ABIDJAN, Ivory Coast - The United States warned Laurent Gbagbo that he faces sanctions if he continues to refuse to step down as president after a disputed election that the United Nations says was won by his opponent.

The African Union, meanwhile, suspended Ivory Coast's membership Thursday in the latest sign of growing pressure against the country's former president.

Gbagbo has not spoken publicly since his rushed inauguration over the weekend, after rejecting the results released by his country's electoral commission. The results showed that opposition leader Alassane Ouattara had won by a nearly 10-point margin. Those results were certified by U.N. officials, who declared that Ouattara had won by "an irrefutable margin."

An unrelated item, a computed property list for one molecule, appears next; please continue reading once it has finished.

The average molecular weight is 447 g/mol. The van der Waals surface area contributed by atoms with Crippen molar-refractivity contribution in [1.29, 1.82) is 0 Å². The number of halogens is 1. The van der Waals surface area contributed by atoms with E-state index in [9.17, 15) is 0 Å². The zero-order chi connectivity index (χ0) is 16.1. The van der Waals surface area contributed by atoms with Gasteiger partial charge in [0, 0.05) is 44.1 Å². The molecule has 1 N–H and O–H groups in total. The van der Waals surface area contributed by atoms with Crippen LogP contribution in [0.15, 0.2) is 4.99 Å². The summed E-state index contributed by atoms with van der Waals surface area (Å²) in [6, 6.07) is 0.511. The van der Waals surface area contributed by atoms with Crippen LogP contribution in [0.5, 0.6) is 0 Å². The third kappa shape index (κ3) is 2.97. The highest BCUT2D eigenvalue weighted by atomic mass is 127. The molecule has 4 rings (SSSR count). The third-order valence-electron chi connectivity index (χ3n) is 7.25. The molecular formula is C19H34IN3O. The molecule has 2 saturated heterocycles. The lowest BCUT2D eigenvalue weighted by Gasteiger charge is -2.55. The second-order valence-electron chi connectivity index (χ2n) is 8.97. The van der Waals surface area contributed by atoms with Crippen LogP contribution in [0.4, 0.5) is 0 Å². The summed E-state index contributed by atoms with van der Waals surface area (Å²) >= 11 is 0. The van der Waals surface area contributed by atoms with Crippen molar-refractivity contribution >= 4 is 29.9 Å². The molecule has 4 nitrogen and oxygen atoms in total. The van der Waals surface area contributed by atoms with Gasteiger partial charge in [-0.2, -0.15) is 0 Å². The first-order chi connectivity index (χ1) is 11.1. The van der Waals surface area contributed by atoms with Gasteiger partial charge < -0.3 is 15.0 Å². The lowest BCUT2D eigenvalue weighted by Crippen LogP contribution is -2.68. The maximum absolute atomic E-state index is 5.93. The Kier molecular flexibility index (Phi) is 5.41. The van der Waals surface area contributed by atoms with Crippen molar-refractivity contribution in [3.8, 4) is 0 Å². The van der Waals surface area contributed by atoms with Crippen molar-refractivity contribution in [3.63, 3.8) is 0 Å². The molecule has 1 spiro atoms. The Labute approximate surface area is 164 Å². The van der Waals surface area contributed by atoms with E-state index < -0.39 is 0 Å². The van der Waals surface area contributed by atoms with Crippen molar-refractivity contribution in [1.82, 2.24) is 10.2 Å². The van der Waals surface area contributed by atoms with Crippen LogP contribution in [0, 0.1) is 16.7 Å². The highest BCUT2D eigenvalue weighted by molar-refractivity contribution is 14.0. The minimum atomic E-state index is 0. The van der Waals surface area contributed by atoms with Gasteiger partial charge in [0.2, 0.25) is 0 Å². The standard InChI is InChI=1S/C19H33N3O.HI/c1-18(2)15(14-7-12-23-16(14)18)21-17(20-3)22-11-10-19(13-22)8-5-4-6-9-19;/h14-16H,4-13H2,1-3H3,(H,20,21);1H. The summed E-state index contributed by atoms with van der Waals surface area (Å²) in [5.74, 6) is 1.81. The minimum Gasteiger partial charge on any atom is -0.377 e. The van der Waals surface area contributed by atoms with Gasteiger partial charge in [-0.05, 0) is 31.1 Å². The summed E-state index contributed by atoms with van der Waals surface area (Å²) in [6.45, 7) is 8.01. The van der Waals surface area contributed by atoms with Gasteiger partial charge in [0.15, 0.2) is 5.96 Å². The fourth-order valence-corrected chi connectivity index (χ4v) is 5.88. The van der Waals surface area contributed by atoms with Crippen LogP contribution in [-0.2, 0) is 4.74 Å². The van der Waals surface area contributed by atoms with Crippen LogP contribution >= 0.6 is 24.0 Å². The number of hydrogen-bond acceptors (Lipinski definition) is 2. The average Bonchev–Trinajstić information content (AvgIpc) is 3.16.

The country has been on edge since the results were released last week. Since then, Gbagbo has retreated further, encircling himself with hard-liners and refusing a call from President Obama.

Secretary of State Hillary Rodham Clinton said Thursday that Obama had warned Gbagbo of "consequences" if he does not step aside and peacefully transfer power to his successor.

State Department spokesman P.J. Crowley said unspecified sanctions could be applied to Gbagbo and to others "if he makes the wrong choice."